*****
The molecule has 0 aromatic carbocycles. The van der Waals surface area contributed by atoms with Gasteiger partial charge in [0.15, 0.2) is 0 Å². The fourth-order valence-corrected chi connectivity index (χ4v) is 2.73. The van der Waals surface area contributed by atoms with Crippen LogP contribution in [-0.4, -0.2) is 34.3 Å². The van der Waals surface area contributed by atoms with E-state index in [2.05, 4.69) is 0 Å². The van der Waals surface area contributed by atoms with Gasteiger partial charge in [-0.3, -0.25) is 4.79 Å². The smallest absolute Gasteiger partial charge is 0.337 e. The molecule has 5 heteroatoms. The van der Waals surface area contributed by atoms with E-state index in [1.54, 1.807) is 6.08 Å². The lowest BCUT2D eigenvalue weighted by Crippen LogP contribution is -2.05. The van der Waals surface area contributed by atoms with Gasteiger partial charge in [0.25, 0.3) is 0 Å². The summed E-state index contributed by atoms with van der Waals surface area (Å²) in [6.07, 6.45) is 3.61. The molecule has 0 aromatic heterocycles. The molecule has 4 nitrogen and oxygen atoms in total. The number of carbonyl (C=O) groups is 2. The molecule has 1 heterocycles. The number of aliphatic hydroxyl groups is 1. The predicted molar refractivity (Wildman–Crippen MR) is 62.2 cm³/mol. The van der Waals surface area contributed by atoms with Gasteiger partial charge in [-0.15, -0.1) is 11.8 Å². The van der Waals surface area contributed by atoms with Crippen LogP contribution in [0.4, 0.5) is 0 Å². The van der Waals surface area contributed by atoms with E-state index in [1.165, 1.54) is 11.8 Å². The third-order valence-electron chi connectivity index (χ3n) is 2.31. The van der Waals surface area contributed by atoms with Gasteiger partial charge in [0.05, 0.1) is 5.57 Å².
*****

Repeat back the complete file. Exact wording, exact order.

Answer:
The molecule has 0 aromatic carbocycles. The van der Waals surface area contributed by atoms with Gasteiger partial charge in [0.15, 0.2) is 0 Å². The fourth-order valence-corrected chi connectivity index (χ4v) is 2.73. The van der Waals surface area contributed by atoms with Crippen LogP contribution in [-0.4, -0.2) is 34.3 Å². The van der Waals surface area contributed by atoms with E-state index in [2.05, 4.69) is 0 Å². The van der Waals surface area contributed by atoms with Gasteiger partial charge in [-0.3, -0.25) is 4.79 Å². The smallest absolute Gasteiger partial charge is 0.337 e. The molecule has 5 heteroatoms. The van der Waals surface area contributed by atoms with E-state index in [1.54, 1.807) is 6.08 Å². The lowest BCUT2D eigenvalue weighted by Crippen LogP contribution is -2.05. The van der Waals surface area contributed by atoms with Gasteiger partial charge in [0.25, 0.3) is 0 Å². The summed E-state index contributed by atoms with van der Waals surface area (Å²) in [6.07, 6.45) is 3.61. The molecule has 0 aromatic heterocycles. The molecule has 4 nitrogen and oxygen atoms in total. The number of carbonyl (C=O) groups is 2. The molecule has 1 heterocycles. The number of aliphatic hydroxyl groups is 1. The predicted molar refractivity (Wildman–Crippen MR) is 62.2 cm³/mol. The van der Waals surface area contributed by atoms with Gasteiger partial charge in [-0.15, -0.1) is 11.8 Å². The van der Waals surface area contributed by atoms with Crippen LogP contribution in [0.4, 0.5) is 0 Å². The van der Waals surface area contributed by atoms with E-state index in [1.165, 1.54) is 11.8 Å². The third-order valence-electron chi connectivity index (χ3n) is 2.31. The van der Waals surface area contributed by atoms with Gasteiger partial charge in [0.05, 0.1) is 5.57 Å².